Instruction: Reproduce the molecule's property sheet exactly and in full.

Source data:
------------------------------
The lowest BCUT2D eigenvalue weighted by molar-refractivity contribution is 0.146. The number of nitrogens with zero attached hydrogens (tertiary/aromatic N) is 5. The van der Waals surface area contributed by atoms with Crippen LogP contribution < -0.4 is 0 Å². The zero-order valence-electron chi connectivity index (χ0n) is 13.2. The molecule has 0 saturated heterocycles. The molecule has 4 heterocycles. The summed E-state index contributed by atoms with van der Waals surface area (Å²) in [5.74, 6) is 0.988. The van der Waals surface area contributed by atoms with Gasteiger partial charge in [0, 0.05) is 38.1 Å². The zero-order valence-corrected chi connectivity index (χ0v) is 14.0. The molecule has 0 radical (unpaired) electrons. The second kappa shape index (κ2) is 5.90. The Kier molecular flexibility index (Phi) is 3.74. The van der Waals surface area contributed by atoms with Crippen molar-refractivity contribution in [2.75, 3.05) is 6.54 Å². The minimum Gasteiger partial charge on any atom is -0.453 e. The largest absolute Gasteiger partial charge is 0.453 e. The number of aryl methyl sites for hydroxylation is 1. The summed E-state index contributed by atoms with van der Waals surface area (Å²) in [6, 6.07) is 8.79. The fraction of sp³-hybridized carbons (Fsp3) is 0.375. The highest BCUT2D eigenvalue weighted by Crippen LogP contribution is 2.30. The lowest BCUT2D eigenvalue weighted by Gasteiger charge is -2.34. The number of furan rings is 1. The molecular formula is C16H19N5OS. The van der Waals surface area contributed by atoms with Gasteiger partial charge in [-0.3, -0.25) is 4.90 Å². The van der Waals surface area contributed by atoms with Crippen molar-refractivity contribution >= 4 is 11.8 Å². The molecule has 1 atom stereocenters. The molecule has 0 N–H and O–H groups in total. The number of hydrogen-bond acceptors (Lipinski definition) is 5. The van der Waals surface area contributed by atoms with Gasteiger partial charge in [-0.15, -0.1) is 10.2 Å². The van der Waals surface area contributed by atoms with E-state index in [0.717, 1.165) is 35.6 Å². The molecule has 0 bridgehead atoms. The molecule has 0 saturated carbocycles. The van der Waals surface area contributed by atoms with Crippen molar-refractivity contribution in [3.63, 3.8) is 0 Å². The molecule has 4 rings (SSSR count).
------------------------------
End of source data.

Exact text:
The lowest BCUT2D eigenvalue weighted by molar-refractivity contribution is 0.146. The number of nitrogens with zero attached hydrogens (tertiary/aromatic N) is 5. The van der Waals surface area contributed by atoms with Crippen LogP contribution < -0.4 is 0 Å². The zero-order valence-electron chi connectivity index (χ0n) is 13.2. The molecule has 0 saturated heterocycles. The molecule has 4 heterocycles. The summed E-state index contributed by atoms with van der Waals surface area (Å²) in [5.74, 6) is 0.988. The van der Waals surface area contributed by atoms with Gasteiger partial charge in [0, 0.05) is 38.1 Å². The zero-order valence-corrected chi connectivity index (χ0v) is 14.0. The molecule has 0 radical (unpaired) electrons. The second kappa shape index (κ2) is 5.90. The Kier molecular flexibility index (Phi) is 3.74. The van der Waals surface area contributed by atoms with Crippen molar-refractivity contribution in [2.75, 3.05) is 6.54 Å². The minimum Gasteiger partial charge on any atom is -0.453 e. The largest absolute Gasteiger partial charge is 0.453 e. The number of aryl methyl sites for hydroxylation is 1. The summed E-state index contributed by atoms with van der Waals surface area (Å²) in [6, 6.07) is 8.79. The fraction of sp³-hybridized carbons (Fsp3) is 0.375. The highest BCUT2D eigenvalue weighted by Crippen LogP contribution is 2.30. The lowest BCUT2D eigenvalue weighted by Gasteiger charge is -2.34. The number of furan rings is 1. The molecular formula is C16H19N5OS. The van der Waals surface area contributed by atoms with Gasteiger partial charge in [-0.3, -0.25) is 4.90 Å². The van der Waals surface area contributed by atoms with Crippen molar-refractivity contribution >= 4 is 11.8 Å². The molecule has 1 atom stereocenters. The molecule has 0 N–H and O–H groups in total. The number of hydrogen-bond acceptors (Lipinski definition) is 5. The van der Waals surface area contributed by atoms with Gasteiger partial charge in [-0.15, -0.1) is 10.2 Å². The van der Waals surface area contributed by atoms with E-state index in [0.717, 1.165) is 35.6 Å². The molecule has 0 bridgehead atoms. The molecule has 0 saturated carbocycles. The van der Waals surface area contributed by atoms with Crippen molar-refractivity contribution in [3.63, 3.8) is 0 Å². The molecule has 4 rings (SSSR count).